For more on the storm, see our blog coverage here.
BOSTON — Massachusetts residents were told by Gov. Deval Patrick to stay off the roads or face a penalty as a huge storm hit the state Friday, bringing with it up to 3 feet of snow, wind gusts of up to 60 mph, coastal flooding and hundreds of thousands of power outages.
With much of eastern Massachusetts under a blizzard warning until 1 p.m. Saturday, Patrick, in a midday Friday news conference, declared a state of emergency and announced that he’s signed an executive order banning vehicle traffic statewide as of 4 p.m. Friday.
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Patrick said as the storm gains strength it will bring “extremely dangerous conditions” with bands of snow dropping up to 2 to 3 inches per hour at the height of the blizzard, prompting whiteout conditions.
The ban has exceptions for public safety, utility and essential health care workers; the media; “travel necessary to maintain and deliver critical private sector services” and “travel to support business operations that provide critical services to the public.” It will be in effect until further notice.
Patrick said drivers seen on roadways after 4 p.m. could face a maximum penalty of up to one year in prison or a $500 fine, but he conceded such penalties are unlikely.
“The point is not to figure out how to come down hard on people, it’s to emphasize how critical it is that non-essential travel on the road cease during this storm and during the immediate aftermath,” he said.
Officials said it’s the first time the state has banned traffic on roads since the Blizzard of ’78.
Earlier Friday, state Highway Administrator Frank DePaola referenced the famed storm. “We want to avoid the Blizzard of ’78 condition where people were stuck on roadways, abandoned their vehicles, which then prevented snow and ice clearing operations,” he said.
Light snow began falling just before 10 a.m. in Boston; the worst conditions are predicted for around 10 p.m. Friday. The forecast calls for heavy, drifting snow with little or no visibility.
The MBTA suspended all service — subways, commuter trains, buses — at 3:30 p.m. Friday.
Logan International Airport said it would try to stay open during the storm but airlines canceled many flights through Saturday.
Amtrak also suspended all Northeast Corridor trains on Friday afternoon.
In Boston, a snow emergency and parking ban went into effect at noon on Friday.
A flood warning is in effect until Saturday noon for the state’s east-facing coastline. The National Weather Service warned of moderate to major coastal flooding at high tide Saturday morning, with large waves and a 2- to 3-foot storm surge that could damage shorefront homes, cause beach erosion, and make some coastal roads temporarily impassable.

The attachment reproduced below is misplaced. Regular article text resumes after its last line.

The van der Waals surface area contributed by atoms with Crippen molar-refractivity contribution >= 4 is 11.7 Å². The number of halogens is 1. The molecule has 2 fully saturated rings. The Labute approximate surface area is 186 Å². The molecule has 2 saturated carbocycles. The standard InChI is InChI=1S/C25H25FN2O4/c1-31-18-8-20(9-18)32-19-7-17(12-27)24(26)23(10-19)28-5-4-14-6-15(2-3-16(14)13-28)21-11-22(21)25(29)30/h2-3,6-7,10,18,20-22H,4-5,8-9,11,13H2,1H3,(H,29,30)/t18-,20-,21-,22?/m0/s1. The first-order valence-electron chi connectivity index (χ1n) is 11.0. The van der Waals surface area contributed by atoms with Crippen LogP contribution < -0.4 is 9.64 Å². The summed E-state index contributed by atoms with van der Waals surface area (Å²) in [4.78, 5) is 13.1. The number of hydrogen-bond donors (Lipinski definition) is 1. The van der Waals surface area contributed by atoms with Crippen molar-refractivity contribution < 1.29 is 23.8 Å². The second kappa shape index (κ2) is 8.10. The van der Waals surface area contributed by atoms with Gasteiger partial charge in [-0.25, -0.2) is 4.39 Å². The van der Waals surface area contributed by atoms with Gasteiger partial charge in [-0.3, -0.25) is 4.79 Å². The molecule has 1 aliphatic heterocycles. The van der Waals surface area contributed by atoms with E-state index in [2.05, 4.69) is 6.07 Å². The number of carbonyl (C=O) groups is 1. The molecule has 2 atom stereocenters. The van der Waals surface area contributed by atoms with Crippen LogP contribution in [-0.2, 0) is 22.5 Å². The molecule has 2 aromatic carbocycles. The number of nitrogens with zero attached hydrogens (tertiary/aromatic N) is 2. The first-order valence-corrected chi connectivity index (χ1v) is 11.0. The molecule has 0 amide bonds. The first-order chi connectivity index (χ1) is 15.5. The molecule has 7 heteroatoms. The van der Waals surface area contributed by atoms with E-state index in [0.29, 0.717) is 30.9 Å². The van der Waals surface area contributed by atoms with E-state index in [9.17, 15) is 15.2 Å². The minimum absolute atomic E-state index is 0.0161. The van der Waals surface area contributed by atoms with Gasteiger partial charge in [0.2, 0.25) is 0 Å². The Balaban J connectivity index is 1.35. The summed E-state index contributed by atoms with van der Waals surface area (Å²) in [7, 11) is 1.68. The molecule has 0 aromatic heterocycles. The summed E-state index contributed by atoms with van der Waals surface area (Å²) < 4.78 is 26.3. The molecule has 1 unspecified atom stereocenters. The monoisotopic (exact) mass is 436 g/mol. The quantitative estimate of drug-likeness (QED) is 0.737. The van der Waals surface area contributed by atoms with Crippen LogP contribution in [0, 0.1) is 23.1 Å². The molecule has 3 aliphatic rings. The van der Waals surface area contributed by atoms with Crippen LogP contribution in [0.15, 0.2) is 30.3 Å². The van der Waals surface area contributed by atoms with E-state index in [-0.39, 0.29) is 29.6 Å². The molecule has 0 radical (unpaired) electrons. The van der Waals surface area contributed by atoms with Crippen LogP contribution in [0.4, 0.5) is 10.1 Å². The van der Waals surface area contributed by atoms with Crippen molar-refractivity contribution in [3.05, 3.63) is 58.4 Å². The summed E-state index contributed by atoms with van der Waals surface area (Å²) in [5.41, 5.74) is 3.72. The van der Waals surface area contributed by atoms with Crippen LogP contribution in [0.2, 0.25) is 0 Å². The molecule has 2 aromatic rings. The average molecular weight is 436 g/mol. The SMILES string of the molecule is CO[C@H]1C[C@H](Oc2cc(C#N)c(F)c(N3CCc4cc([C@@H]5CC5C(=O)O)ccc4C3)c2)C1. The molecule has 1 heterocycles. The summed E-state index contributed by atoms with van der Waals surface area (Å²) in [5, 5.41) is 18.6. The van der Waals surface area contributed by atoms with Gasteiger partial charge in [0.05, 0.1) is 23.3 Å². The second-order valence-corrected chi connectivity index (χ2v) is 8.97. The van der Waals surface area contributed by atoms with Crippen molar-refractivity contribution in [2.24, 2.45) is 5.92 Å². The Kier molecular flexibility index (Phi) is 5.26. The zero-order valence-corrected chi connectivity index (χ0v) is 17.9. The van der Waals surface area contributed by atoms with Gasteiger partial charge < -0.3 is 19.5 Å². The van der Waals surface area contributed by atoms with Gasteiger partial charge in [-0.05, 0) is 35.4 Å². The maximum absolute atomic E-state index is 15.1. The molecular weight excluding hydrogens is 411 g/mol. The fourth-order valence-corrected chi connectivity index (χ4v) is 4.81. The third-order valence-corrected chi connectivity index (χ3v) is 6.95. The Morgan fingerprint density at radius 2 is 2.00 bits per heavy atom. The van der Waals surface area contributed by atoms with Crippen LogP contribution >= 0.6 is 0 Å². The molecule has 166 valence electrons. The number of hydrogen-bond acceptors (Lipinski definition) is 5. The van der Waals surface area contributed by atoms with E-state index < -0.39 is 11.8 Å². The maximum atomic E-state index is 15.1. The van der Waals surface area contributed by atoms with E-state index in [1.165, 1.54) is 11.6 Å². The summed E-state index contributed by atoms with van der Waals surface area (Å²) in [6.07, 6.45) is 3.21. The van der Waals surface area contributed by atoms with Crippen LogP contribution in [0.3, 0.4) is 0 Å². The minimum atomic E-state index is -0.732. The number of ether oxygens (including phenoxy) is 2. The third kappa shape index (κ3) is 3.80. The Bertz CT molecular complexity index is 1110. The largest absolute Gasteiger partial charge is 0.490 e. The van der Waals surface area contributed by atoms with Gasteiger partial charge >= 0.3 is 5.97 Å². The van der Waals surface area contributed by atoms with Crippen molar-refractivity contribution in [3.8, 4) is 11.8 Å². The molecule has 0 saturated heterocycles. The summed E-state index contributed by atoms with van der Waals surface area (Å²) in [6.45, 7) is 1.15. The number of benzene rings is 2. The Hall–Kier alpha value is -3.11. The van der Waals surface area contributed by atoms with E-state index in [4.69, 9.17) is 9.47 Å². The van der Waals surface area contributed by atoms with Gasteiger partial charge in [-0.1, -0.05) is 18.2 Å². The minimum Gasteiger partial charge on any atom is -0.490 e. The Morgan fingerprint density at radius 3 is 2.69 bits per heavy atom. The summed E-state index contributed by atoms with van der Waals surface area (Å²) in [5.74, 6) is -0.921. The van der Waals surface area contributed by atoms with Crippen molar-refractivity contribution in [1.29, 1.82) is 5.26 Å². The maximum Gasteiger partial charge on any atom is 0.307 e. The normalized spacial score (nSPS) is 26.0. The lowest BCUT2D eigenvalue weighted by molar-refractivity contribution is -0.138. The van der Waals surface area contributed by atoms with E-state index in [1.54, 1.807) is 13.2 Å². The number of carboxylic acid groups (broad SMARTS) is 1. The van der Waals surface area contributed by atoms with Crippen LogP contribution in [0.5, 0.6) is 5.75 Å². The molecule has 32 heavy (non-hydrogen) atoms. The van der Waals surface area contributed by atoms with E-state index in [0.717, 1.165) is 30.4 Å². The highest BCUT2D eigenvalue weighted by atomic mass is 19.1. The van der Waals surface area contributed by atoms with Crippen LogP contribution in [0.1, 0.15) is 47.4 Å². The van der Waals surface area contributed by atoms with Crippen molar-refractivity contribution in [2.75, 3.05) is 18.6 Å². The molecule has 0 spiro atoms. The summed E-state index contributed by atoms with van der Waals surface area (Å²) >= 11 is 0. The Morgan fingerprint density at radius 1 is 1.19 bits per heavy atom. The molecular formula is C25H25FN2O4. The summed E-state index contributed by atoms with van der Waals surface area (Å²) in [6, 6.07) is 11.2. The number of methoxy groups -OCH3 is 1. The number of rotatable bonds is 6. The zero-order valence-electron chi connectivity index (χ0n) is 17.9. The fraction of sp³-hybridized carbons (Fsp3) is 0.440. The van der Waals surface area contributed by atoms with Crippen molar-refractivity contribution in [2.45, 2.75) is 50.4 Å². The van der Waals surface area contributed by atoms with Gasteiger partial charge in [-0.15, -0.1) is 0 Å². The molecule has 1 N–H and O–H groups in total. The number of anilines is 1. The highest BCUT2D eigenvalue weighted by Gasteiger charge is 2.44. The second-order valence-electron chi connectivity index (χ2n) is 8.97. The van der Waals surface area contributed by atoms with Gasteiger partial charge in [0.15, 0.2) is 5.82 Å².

Marshfield, Revere, Scituate, Sandwich Harbor and the east coast of Nantucket were among the areas that could be vulnerable to major flooding, according to the weather service.
Scituate Town Administrator Patricia Vinchesi said a shelter was set up at the high school.
“We’ve advised the residents in the areas most prone to coastal flooding to seek alternate shelter before the storm and definitely before the high tides, and we’re particularly emphasizing that to residents in the northern part of Humarock,” she said.
The Red Cross said it was getting shelters ready across the state; three were opened on Cape Cod, one was opened on Martha’s Vineyard, and a dozen are on standby.
Stores throughout the state were packed Friday with people buying food, shovels, batteries and other storm supplies.
“I came to get some broccoli and vegetables and stuff like that,” said Boston’s Larry Jones, at the South Bay Stop & Shop, “but there’s nothing here. It’s pretty crazy.”
State Energy Secretary Rick Sullivan said officials have been in contact with all four of the state’s utilities and each had filed an action plan with the state. Work to restore power won’t start until the storm is over.
“We’ve categorized it as a Level 5 storm, which is the highest category we have,” said National Grid President Marcy Reed. “That means we do expect outages which could be greater than three days.”
“The potential of widespread power outages is probably our biggest issue, simply because we’re putting people in harm’s way relative to the lack of heat,” said Peter Judge, spokesman for the Massachusetts Emergency Management Agency.
The storm comes almost 35 years to the day after the Blizzard of ’78. That storm, which claimed dozens of lives, left about 27 inches of snow in Boston and packed hurricane-force winds and flooding that caused extensive damage along the coast.
With reporting by The Associated Press and the WBUR Newsroom